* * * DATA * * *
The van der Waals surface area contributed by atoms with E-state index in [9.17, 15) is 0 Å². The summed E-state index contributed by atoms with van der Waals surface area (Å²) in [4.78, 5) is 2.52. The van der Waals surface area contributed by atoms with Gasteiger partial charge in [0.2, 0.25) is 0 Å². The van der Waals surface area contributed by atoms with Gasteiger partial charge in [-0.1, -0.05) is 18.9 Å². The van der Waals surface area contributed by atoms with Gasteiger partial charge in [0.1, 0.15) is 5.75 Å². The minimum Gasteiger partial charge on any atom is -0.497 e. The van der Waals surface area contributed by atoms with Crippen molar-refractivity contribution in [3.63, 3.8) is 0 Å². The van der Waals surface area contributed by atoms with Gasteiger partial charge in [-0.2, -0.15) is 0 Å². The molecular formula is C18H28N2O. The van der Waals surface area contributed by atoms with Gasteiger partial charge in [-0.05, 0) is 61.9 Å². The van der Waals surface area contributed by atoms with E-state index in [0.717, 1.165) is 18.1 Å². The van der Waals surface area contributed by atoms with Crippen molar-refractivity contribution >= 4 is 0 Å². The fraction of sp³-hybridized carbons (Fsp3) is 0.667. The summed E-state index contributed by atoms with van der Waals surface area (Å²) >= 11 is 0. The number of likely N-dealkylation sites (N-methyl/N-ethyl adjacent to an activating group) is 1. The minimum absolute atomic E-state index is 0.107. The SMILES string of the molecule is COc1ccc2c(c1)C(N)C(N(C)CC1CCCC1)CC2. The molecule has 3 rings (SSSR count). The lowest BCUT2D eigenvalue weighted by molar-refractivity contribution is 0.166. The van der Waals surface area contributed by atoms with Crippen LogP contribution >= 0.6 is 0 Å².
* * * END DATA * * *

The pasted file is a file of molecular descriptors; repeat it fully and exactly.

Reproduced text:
The van der Waals surface area contributed by atoms with E-state index in [9.17, 15) is 0 Å². The summed E-state index contributed by atoms with van der Waals surface area (Å²) in [4.78, 5) is 2.52. The van der Waals surface area contributed by atoms with Gasteiger partial charge in [0.2, 0.25) is 0 Å². The van der Waals surface area contributed by atoms with Gasteiger partial charge in [-0.1, -0.05) is 18.9 Å². The van der Waals surface area contributed by atoms with Gasteiger partial charge in [0.1, 0.15) is 5.75 Å². The minimum Gasteiger partial charge on any atom is -0.497 e. The van der Waals surface area contributed by atoms with Crippen molar-refractivity contribution in [3.63, 3.8) is 0 Å². The van der Waals surface area contributed by atoms with Gasteiger partial charge in [-0.2, -0.15) is 0 Å². The molecular formula is C18H28N2O. The van der Waals surface area contributed by atoms with Gasteiger partial charge in [-0.05, 0) is 61.9 Å². The van der Waals surface area contributed by atoms with E-state index in [0.717, 1.165) is 18.1 Å². The van der Waals surface area contributed by atoms with Crippen molar-refractivity contribution >= 4 is 0 Å². The fraction of sp³-hybridized carbons (Fsp3) is 0.667. The summed E-state index contributed by atoms with van der Waals surface area (Å²) >= 11 is 0. The number of likely N-dealkylation sites (N-methyl/N-ethyl adjacent to an activating group) is 1. The minimum absolute atomic E-state index is 0.107. The SMILES string of the molecule is COc1ccc2c(c1)C(N)C(N(C)CC1CCCC1)CC2. The molecule has 3 rings (SSSR count). The lowest BCUT2D eigenvalue weighted by molar-refractivity contribution is 0.166. The van der Waals surface area contributed by atoms with Crippen LogP contribution >= 0.6 is 0 Å².